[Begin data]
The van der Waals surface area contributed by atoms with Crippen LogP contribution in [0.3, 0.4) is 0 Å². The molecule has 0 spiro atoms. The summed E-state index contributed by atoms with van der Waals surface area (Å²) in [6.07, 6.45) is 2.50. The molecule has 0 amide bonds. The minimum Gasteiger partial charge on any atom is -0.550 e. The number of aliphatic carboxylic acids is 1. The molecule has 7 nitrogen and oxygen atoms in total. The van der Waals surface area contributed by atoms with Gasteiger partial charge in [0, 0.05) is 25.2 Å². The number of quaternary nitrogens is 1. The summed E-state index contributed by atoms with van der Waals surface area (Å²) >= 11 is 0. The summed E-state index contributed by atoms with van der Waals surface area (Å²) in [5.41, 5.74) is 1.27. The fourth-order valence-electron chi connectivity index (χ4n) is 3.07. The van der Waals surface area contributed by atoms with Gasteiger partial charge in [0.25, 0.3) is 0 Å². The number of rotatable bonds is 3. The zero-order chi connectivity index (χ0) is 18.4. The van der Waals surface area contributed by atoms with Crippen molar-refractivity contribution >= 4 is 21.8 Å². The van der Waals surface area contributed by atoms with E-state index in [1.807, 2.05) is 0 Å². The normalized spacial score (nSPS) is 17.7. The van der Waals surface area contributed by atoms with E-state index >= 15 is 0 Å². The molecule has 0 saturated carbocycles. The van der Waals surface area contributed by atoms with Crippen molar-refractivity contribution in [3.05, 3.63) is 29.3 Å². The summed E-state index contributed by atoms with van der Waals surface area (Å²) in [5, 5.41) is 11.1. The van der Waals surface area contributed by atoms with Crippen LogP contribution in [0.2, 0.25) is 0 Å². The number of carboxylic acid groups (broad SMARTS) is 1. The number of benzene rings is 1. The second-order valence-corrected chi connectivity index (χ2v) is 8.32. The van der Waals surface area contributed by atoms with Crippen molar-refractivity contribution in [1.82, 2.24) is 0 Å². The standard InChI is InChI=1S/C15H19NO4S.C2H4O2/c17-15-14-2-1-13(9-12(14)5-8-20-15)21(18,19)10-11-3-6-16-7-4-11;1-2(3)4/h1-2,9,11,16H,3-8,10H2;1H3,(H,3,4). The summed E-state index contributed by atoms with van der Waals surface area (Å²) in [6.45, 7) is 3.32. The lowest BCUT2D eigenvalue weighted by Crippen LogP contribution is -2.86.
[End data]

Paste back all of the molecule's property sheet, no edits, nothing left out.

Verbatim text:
The van der Waals surface area contributed by atoms with Crippen LogP contribution in [0.3, 0.4) is 0 Å². The molecule has 0 spiro atoms. The summed E-state index contributed by atoms with van der Waals surface area (Å²) in [6.07, 6.45) is 2.50. The molecule has 0 amide bonds. The minimum Gasteiger partial charge on any atom is -0.550 e. The number of aliphatic carboxylic acids is 1. The molecule has 7 nitrogen and oxygen atoms in total. The van der Waals surface area contributed by atoms with Gasteiger partial charge in [0, 0.05) is 25.2 Å². The number of quaternary nitrogens is 1. The summed E-state index contributed by atoms with van der Waals surface area (Å²) >= 11 is 0. The summed E-state index contributed by atoms with van der Waals surface area (Å²) in [5.41, 5.74) is 1.27. The fourth-order valence-electron chi connectivity index (χ4n) is 3.07. The van der Waals surface area contributed by atoms with Gasteiger partial charge in [0.25, 0.3) is 0 Å². The number of rotatable bonds is 3. The zero-order chi connectivity index (χ0) is 18.4. The van der Waals surface area contributed by atoms with Crippen molar-refractivity contribution >= 4 is 21.8 Å². The van der Waals surface area contributed by atoms with E-state index in [1.807, 2.05) is 0 Å². The normalized spacial score (nSPS) is 17.7. The van der Waals surface area contributed by atoms with E-state index >= 15 is 0 Å². The molecule has 0 saturated carbocycles. The van der Waals surface area contributed by atoms with Crippen molar-refractivity contribution in [3.05, 3.63) is 29.3 Å². The summed E-state index contributed by atoms with van der Waals surface area (Å²) in [5, 5.41) is 11.1. The van der Waals surface area contributed by atoms with Crippen LogP contribution in [0.2, 0.25) is 0 Å². The number of carboxylic acid groups (broad SMARTS) is 1. The number of benzene rings is 1. The second-order valence-corrected chi connectivity index (χ2v) is 8.32. The van der Waals surface area contributed by atoms with Crippen molar-refractivity contribution in [1.82, 2.24) is 0 Å². The standard InChI is InChI=1S/C15H19NO4S.C2H4O2/c17-15-14-2-1-13(9-12(14)5-8-20-15)21(18,19)10-11-3-6-16-7-4-11;1-2(3)4/h1-2,9,11,16H,3-8,10H2;1H3,(H,3,4). The summed E-state index contributed by atoms with van der Waals surface area (Å²) in [6.45, 7) is 3.32. The lowest BCUT2D eigenvalue weighted by Crippen LogP contribution is -2.86.